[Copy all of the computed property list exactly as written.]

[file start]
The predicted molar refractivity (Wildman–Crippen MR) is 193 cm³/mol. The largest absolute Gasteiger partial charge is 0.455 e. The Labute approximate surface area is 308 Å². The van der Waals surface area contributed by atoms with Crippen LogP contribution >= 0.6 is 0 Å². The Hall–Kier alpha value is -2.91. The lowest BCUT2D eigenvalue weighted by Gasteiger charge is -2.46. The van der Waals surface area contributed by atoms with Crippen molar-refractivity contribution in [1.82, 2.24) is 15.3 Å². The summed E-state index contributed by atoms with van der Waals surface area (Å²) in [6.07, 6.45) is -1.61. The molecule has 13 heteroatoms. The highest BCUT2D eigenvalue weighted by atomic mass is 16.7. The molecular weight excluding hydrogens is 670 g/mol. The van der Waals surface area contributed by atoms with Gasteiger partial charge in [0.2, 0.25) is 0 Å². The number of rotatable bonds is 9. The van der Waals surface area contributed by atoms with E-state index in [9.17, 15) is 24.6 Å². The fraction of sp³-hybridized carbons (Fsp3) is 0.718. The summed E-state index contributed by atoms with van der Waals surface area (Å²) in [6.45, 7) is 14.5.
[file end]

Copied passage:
The predicted molar refractivity (Wildman–Crippen MR) is 193 cm³/mol. The largest absolute Gasteiger partial charge is 0.455 e. The Labute approximate surface area is 308 Å². The van der Waals surface area contributed by atoms with Crippen LogP contribution >= 0.6 is 0 Å². The Hall–Kier alpha value is -2.91. The lowest BCUT2D eigenvalue weighted by Gasteiger charge is -2.46. The van der Waals surface area contributed by atoms with Crippen molar-refractivity contribution in [1.82, 2.24) is 15.3 Å². The summed E-state index contributed by atoms with van der Waals surface area (Å²) in [6.07, 6.45) is -1.61. The molecule has 13 heteroatoms. The highest BCUT2D eigenvalue weighted by atomic mass is 16.7. The molecular weight excluding hydrogens is 670 g/mol. The van der Waals surface area contributed by atoms with Gasteiger partial charge in [0.2, 0.25) is 0 Å². The number of rotatable bonds is 9. The van der Waals surface area contributed by atoms with E-state index in [9.17, 15) is 24.6 Å². The fraction of sp³-hybridized carbons (Fsp3) is 0.718. The summed E-state index contributed by atoms with van der Waals surface area (Å²) in [6.45, 7) is 14.5.